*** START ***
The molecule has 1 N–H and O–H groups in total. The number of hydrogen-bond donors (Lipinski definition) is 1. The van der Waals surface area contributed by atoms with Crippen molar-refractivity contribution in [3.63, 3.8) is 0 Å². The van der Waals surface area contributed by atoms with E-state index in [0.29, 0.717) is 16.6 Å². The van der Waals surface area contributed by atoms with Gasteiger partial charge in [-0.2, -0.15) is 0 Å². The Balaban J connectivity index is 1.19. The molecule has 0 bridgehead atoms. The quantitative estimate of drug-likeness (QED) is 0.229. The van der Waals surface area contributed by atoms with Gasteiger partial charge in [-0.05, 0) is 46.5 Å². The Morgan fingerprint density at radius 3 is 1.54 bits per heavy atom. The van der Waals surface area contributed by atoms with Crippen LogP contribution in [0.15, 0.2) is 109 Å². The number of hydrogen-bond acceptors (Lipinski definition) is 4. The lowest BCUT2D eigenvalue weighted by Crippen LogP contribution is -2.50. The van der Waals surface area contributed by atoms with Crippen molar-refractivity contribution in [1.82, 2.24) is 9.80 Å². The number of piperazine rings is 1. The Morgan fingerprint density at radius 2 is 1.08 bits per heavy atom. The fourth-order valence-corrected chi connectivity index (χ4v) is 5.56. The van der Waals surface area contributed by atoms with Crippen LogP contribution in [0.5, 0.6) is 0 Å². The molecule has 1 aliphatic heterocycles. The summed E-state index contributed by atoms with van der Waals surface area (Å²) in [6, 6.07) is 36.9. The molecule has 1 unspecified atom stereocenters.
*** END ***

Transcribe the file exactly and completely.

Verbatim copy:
The molecule has 1 N–H and O–H groups in total. The number of hydrogen-bond donors (Lipinski definition) is 1. The van der Waals surface area contributed by atoms with Crippen molar-refractivity contribution in [3.63, 3.8) is 0 Å². The van der Waals surface area contributed by atoms with E-state index in [0.29, 0.717) is 16.6 Å². The van der Waals surface area contributed by atoms with Gasteiger partial charge in [-0.2, -0.15) is 0 Å². The Balaban J connectivity index is 1.19. The molecule has 0 bridgehead atoms. The quantitative estimate of drug-likeness (QED) is 0.229. The van der Waals surface area contributed by atoms with Gasteiger partial charge in [-0.05, 0) is 46.5 Å². The Morgan fingerprint density at radius 3 is 1.54 bits per heavy atom. The van der Waals surface area contributed by atoms with Crippen LogP contribution in [0.15, 0.2) is 109 Å². The number of hydrogen-bond acceptors (Lipinski definition) is 4. The lowest BCUT2D eigenvalue weighted by Crippen LogP contribution is -2.50. The van der Waals surface area contributed by atoms with Crippen molar-refractivity contribution in [1.82, 2.24) is 9.80 Å². The number of piperazine rings is 1. The Morgan fingerprint density at radius 2 is 1.08 bits per heavy atom. The fourth-order valence-corrected chi connectivity index (χ4v) is 5.56. The van der Waals surface area contributed by atoms with Crippen LogP contribution in [0.5, 0.6) is 0 Å². The molecule has 1 aliphatic heterocycles. The summed E-state index contributed by atoms with van der Waals surface area (Å²) in [6, 6.07) is 36.9. The molecule has 1 unspecified atom stereocenters.